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Posts Tagged ‘supercomputer’

The Twit-Worm Exists

April 24, 2011 Leave a comment

We laughed during the Futurama episode “Attack of the Killer App” as millions of people became infected with Mom’s “Twit-worm” and lumbered like zombies to the apple store. In this episode, Matt Groening satirizes the control that corporate marketing machines like Facebook and Twitter have over us. He shows how they can turn us into mindless consumers through a constant barrage of targeted advertising. As Hermes remarks in one scene after an advertisement for a pizza shows up on his computer: “This thing always knows what I want!” This kind of marketing interaction is actually occurring constantly even as I sit here to type this post. What hasn’t happened yet is the mind control that Futurama jokingly suggests. But is it a joke? Could that actually happen? While the answer might seem to be an obvious “no,” the possibility of this might be more realistic than one would think.

As technology continues to advance, we begin to incorporate it more into our bodies. Artificial hearts and cochlear implants are just a few examples of the invasive application of technology. Therefore, it is not a huge leap to say that in the future it is possible that our communication devices might be integrated with our bodies and possibly our minds. This is where things begin to get scary. Why exactly? Well I’ll tell you. If every person’s body is connected to an interconnected network, the the same technology that helps them can also be used to break them down. If you question the power of a malevolent entity to spread to the users of a network, just consider the “Mikeyy” worm that invaded Twitter in 2009. Users would be prompted to click on a harmless looking advertisement and as soon as they did their twitter account began immediately sending out thousands of links unwillingly to every follower that the individual had. If the follower clicked on the link then the link would again be sent to their followers and so on. One could also catch the worm by simply viewing the profile of an infected member.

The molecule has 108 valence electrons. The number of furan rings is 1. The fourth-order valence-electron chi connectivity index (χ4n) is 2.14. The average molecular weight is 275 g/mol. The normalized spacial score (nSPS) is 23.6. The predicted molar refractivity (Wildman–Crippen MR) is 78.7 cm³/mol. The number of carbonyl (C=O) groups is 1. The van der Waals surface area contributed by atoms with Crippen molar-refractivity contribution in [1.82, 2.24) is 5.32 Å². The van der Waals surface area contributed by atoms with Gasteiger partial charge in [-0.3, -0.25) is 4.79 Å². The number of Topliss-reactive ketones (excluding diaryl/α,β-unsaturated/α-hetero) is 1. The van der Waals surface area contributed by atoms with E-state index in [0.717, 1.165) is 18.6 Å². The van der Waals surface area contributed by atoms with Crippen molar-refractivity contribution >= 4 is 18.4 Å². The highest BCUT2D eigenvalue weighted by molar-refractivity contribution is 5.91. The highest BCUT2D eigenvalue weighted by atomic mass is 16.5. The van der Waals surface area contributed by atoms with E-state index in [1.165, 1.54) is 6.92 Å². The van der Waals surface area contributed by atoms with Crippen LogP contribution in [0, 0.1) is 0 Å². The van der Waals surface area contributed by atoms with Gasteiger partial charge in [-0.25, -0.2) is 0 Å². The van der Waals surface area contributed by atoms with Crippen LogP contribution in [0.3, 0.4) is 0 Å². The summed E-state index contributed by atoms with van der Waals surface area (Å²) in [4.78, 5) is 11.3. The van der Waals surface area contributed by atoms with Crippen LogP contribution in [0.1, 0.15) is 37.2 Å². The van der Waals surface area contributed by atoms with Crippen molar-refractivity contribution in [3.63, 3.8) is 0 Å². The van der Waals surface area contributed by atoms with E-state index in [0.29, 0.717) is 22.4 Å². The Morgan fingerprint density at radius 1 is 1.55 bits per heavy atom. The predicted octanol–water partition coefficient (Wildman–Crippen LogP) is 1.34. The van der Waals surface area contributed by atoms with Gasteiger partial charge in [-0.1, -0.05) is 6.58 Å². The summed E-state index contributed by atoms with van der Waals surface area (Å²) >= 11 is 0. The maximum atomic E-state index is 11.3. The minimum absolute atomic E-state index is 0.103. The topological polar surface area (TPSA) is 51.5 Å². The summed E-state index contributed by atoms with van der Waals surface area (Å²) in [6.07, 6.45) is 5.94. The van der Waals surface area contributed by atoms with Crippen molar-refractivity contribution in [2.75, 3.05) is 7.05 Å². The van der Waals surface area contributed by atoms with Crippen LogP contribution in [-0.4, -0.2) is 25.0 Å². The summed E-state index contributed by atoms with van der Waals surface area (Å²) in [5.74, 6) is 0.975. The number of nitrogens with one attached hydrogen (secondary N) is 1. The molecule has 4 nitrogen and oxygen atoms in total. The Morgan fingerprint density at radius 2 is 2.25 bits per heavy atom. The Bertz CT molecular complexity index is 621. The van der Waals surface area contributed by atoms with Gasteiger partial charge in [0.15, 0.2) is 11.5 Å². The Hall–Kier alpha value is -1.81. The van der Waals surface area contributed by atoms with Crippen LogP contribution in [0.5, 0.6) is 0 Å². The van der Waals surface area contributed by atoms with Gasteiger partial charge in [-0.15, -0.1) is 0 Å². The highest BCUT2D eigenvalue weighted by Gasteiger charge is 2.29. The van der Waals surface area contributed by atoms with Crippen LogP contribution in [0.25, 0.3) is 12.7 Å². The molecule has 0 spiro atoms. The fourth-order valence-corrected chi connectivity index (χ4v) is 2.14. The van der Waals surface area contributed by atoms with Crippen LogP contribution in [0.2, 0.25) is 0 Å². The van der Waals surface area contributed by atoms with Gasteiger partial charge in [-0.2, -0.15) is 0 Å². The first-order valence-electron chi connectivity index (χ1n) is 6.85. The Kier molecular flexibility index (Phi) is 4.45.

As Mikko Hypphen of the F-Secure cybersecurity firm commented “It would have been a simple trick for malware authors to modify the worm to infect a user’s computer, where more serious offenses like identity theft could have occurred.” Now imagine that instead of just your external twitter account being linked to the network, technology that regulated your bodily functions was connected to the same network. It could be a disaster. Cyberspace has taken years of work and billions of dollars to construct. But in nature, it is often easier to tear something down than it is to build it. It seems that it might be inevitable that the body of the internet could be invaded by a super-virus that tears it down. Let’s just hope that we’re not a part of it when that day comes.

Jeopardy! Hosts Epic Battle of Man Versus Machine

February 17, 2011 3 comments

This week marked a historical landmark for game show fans and technology enthusiasts alike.  Over a two-game competition, Jeopardy’s two highest-winning contestants of all time competed against an IBM-designed supercomputer, Watson, in a new test of man against machine.   Relying on the equivalent of 2,800 powerful computers connected in a high speed network, with a memory capacity of over 15 trillion bites, Watson functioned independently to communicate with Alex Trebek and respond to clues – with neither internet connection nor human assistance to aid him.